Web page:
Once your routine takes off and you stop spending so much brain juice making mundane decisions, you’ll find that you have more power over your day, and who doesn’t love some of that sweet, sweet power?
Ever been so free that you ended up wasting an entire day away? I used to drift during my days off, not sure how to spend all the free time I had, only to realise that being idle didn’t mean being relaxed.
But if you have a routine and you get it out of the way (automatic, remember?), then it wouldn’t matter if you spent the rest of your day on Reddit, because you’d have done your work for the day.
And that’s where the third benefit comes to mind. Having a routine gives your day a purpose other than work. Most importantly, these purposes are set according to your own standards, not anyone else’s.
I could really go on and on here, like how routines save time, help replace bad habits, and gives you an insight into your own personality, but I’ll leave all that Googling and reading up to you.
Start a routine today
How do you get into a routine anyway? Well, you could stop thinking for one. Overthinking only kills the budding spark of action, and this spark matters more than your preferred method of madness.
A fire needs nurturing at the start of its life, not fuel to drown it with. Doing the former helps it set everything ablaze, while the latter only leaves you with wisps of smoke and a bitter aftertaste.
So the first thing you should know about starting a routine—or starting anything at all—is to dive in headfirst.
Think you want to start journalling before bedtime? Just do it. Don’t Google what’s the best journal to write in, or if longhand is better than typing. Just start doing it and your experience will guide you much better than any pre-research ever can.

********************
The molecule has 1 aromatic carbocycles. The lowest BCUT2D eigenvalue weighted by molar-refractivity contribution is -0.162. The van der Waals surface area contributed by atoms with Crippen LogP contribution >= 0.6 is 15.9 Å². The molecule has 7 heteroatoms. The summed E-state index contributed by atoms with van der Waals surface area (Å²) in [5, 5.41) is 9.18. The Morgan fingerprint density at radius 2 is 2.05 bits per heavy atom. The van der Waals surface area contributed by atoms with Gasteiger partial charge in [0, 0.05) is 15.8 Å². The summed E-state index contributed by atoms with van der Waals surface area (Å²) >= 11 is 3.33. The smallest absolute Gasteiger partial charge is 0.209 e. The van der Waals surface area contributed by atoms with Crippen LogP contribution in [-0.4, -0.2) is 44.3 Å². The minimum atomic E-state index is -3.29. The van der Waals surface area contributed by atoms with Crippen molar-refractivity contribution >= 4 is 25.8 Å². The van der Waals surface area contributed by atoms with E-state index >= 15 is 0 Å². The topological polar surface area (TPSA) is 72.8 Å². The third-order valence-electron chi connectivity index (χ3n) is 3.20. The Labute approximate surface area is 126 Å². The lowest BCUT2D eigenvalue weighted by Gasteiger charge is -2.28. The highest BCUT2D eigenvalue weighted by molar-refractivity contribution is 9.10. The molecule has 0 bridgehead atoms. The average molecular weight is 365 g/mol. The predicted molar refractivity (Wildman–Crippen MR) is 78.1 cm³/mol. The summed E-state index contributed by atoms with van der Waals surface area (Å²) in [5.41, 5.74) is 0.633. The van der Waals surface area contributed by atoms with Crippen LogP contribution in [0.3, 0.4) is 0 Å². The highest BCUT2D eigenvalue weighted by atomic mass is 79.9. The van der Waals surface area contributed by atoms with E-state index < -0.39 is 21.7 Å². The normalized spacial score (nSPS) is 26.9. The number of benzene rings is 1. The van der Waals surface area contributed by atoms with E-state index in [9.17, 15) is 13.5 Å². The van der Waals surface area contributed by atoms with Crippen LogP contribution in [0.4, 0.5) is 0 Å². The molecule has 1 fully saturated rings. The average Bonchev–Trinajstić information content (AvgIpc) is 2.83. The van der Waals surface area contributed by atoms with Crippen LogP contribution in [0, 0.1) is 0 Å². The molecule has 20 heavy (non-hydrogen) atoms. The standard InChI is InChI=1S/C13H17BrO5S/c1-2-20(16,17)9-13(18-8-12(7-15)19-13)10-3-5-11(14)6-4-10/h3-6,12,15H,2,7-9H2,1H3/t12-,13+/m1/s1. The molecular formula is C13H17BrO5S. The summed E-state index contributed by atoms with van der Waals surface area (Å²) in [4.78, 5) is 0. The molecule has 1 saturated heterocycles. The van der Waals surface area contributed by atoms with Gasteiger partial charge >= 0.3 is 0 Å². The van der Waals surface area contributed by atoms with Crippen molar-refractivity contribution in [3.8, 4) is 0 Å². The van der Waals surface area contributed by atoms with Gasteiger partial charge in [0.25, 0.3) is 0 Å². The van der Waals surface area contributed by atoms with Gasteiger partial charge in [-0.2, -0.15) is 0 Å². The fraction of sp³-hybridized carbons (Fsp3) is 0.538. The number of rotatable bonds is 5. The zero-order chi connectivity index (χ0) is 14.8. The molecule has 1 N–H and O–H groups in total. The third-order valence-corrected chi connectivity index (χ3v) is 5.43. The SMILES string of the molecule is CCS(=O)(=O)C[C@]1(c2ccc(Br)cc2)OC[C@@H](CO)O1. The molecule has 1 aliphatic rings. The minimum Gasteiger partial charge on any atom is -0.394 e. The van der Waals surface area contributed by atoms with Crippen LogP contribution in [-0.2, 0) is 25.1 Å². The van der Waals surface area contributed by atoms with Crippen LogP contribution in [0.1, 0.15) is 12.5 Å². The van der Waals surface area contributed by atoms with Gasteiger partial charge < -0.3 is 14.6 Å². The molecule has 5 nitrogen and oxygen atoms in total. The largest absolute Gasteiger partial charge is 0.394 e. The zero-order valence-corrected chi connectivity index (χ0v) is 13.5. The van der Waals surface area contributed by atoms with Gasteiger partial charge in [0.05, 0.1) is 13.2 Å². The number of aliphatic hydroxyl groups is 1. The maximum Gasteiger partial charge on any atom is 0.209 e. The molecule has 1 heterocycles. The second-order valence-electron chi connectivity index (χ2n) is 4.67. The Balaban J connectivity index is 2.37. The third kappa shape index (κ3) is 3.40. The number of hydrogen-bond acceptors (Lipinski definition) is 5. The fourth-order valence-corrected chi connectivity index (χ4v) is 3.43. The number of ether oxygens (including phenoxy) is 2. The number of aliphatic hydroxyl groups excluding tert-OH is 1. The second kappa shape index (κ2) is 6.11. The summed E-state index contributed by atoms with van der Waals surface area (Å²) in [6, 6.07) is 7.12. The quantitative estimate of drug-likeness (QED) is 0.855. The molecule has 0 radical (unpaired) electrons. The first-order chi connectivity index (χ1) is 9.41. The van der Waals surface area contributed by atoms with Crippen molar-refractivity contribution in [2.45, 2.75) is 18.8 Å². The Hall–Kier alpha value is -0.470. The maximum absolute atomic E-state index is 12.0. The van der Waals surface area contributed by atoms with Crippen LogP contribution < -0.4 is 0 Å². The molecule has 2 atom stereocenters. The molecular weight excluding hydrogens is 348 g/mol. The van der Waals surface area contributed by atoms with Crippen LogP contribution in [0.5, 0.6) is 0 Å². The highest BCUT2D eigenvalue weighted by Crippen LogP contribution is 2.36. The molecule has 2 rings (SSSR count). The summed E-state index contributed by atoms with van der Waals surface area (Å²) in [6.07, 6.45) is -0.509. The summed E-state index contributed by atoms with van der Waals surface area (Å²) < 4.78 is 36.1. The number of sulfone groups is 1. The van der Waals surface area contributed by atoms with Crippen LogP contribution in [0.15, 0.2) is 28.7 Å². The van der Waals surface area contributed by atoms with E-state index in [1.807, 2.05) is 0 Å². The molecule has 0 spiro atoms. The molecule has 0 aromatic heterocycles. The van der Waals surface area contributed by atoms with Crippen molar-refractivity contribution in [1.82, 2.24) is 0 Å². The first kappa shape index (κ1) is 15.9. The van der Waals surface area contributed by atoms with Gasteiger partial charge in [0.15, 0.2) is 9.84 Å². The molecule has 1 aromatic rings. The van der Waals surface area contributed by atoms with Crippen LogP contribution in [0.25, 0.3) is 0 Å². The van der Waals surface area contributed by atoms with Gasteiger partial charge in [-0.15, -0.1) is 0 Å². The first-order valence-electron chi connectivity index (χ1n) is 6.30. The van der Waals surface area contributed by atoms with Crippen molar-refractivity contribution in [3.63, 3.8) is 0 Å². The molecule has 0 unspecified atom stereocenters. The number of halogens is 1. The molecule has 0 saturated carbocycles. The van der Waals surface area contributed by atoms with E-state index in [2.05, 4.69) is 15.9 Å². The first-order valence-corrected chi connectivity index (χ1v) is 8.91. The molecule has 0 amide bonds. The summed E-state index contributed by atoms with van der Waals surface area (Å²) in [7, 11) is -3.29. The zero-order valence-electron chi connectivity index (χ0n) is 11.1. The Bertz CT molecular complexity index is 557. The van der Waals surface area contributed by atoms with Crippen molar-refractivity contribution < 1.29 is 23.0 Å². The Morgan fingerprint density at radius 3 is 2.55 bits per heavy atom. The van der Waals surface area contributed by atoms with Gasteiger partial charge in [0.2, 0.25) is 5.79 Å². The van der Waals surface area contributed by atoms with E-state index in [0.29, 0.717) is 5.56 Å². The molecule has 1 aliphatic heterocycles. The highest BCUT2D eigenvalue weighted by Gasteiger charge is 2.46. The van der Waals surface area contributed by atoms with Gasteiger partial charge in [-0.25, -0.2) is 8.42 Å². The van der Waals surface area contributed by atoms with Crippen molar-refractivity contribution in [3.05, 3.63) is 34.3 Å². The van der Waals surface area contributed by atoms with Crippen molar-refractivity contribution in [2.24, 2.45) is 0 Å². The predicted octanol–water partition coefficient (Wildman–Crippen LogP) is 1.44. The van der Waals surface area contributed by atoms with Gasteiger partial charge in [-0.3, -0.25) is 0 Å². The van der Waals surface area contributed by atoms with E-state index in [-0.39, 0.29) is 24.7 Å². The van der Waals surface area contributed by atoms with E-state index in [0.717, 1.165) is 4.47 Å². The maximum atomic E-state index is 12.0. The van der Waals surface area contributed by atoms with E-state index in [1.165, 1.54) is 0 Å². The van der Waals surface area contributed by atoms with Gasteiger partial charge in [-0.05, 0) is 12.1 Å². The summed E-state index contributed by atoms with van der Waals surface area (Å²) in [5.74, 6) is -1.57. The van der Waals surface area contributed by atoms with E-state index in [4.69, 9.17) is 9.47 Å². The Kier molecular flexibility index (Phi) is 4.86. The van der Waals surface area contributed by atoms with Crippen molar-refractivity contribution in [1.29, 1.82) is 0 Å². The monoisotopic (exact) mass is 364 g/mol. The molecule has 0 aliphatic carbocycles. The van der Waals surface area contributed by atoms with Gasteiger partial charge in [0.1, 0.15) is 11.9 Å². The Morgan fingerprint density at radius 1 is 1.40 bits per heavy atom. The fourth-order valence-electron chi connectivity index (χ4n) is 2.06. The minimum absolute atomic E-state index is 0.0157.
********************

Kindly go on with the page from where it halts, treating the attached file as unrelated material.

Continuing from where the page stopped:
“It’s not what we do once in a while that shapes our lives. It’s what we do consistently.”
Don’t try to cram everything in one go too. What’s important is you prioritise consistency over intensity. After all, twenty push-ups every day (scaled to your abilities, of course) sure as hell beats a hundred once a week.
Again, don’t overthink the magic number. The number of reps don’t really matter. What matters is you harbour a ‘no zero day’ mentality rather than thinking it’s all or nothing.
Don’t get ahead of yourself and expect to have thousands of hits on your blog just because you’ve put out an article every week for a year. Results should always be a byproduct of your actions, and not your goal.
Outcomes will always be beyond your control, but your effort isn’t. Choose to take satisfaction from having done something instead of the arbitrary feedback you may or may not get. In other words, start small and focus on doing the action rather than reaping the rewards.
All this talk about effort might make you doubt your ability to stick to a routine. But why would you not want to stick to something pleasurable? Yup, I said it. Routines are fun.